Tech Habits of American Families
How does yours compare?
Photo by ESB Professional/Shutterstock
Not long ago, a search engine company called ReportLinker surveyed 670 families with children under age 15 to better understand the relationship between American kids and their devices. The results provide snapshots of how technology has been integrated into American families. In many ways, parents are following recommendations from experts and organizations such as the American Academy of Pediatrics. In a few key areas, however, parents seem to be ignoring best practices and following the path of least resistance.
To get an idea of where your family falls, answer the following questions and compare your family’s tech habits to those of other families and recommendations from the AAP.
How many screens do you have at home? Counting TVs, computers, tablets, smartphones and game consoles, the average number of screens per family is 7.3. Most households own a TV (94 percent), and about half have a video game console.
Just over three-fourths of the families surveyed have at least one smartphone in the household, and 62 percent of parents said their kids spend three to five hours a day using a smartphone. Researchers also noted that among families with kids under age 10, tablets are very popular — 58 percent of children under age 5 use them.
Perhaps the most interesting statistic is about technology in bedrooms. The AAP recommends that bedrooms be device-free and children “avoid exposure to devices or screens for one hour before bedtime.” Despite that advice, about two-thirds of families with five or more devices allow kids to have one in the bedroom, and those kids are more likely to use devices before they sleep.
How many hours per day do your kids interact with technology? Half the parents surveyed said they limit “plug-in” time to less than two hours a day, but that rule is more likely enforced in families that have fewer devices and keep them out of bedrooms.
The AAP recently revised its guidelines to say that “parents must develop personalized media use plans” based on each child’s age, health, temperament and developmental stage, and that technology doesn’t squeeze out other healthy activities, including sleep, physical play and time away from media.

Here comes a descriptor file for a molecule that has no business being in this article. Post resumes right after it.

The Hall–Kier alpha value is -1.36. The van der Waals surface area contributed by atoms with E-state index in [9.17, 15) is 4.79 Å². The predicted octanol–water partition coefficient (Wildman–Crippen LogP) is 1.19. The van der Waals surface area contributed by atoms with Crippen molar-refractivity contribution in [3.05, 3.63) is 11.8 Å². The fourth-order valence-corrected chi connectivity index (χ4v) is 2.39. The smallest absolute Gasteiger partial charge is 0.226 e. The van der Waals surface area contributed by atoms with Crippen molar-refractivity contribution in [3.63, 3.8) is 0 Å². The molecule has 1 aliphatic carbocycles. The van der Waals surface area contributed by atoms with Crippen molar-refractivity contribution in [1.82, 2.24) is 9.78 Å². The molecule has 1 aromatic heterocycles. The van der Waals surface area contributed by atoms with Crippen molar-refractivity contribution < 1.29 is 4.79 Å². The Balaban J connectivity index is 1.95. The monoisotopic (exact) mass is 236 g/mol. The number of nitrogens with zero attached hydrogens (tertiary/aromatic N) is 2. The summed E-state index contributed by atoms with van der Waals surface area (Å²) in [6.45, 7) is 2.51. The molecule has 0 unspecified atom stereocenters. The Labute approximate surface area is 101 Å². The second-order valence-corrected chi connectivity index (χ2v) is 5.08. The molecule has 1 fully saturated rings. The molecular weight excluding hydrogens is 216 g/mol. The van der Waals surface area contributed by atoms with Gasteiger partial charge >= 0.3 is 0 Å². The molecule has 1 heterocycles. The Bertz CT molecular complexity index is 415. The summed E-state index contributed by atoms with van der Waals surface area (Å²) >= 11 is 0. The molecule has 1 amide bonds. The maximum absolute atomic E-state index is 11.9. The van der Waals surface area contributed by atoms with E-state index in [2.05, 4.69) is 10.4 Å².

When do your kids use technology? More than 80 percent of families said kids use devices during their spare time. Only 6 percent allow them to be used at mealtime. That’s consistent with the AAP recommendation that mealtimes be media-free.
Is technology a positive or negative influence on your kids? Experts continue to debate whether technology is changing childhood, but half of parents surveyed said they think technology creates more benefits than risks, and 25 percent believe being comfortable with technology is essential for kids. For the 25 percent who reported that they feel technology has a negative impact on children, 11 percent believe technology creates more risks than benefits and 14 percent feel technology “ruins the essence of childhood.”
Do your children manage their own tech time? Fifty-eight percent of parents believe their kids can manage their own time on electronic devices. In the households where children use screens more than five hours a day, 43 percent of parents think kids are doing a good job of time management. On the other hand, if you sometimes find it difficult to manage screen time, you’re not alone — 42 percent of parents admitted they feel the same way.
What are the main disadvantages of using tech devices? Twenty percent of parents couldn’t think of any disadvantages. One-third said they worry that technology keeps children from more traditional childhood activities such as playing, going outside or reading; and 31 percent were concerned that time with devices makes kids more isolated and less social. Only 10 percent said they worry about kids being less creative and 4 percent are concerned about increased aggression. To those concerns, AAP adds sleep disruption, the risk of obesity because of too much sedentary time and problematic internet use, including online bullying.
What are the main advantages? When asked about benefits of technology, parents were clear: 40 percent feel technology promotes cognitive development and school readiness. About one-fourth agree that technology expands a child’s horizons, and another quarter thought access to devices makes kids more savvy about using technology of all kinds. Only 7 percent admitted using tech gadgets to amuse kids so they could do something else. AAP guidelines also note the social benefits of devices, including the opportunity to interact with distant friends and family members.
How often do you know what content your kids are watching? Even though parents vary a lot in how much access they give kids to technology, they agree with the AAP on one thing — it’s important to monitor what kids are consuming. About 83 percent say they keep an eye on what kids watch, and 71 percent claim to have activated parental controls.
Of course, one survey isn’t definitive, but it does reveal places where parents are on the right track — and where improvement is possible. In the end, every family has to devise a device policy that works for them. To help, the AAP offers an interactive tool called Create Your Family Media Plan. Find it by searching for for “Media Plan” at healthychildren.org.
Carolyn Jabs is author of the award-winning book, “Cooperative Wisdom: Bringing People Together When Things Fall Apart,” available at Amazon and cooperativewisdom.org.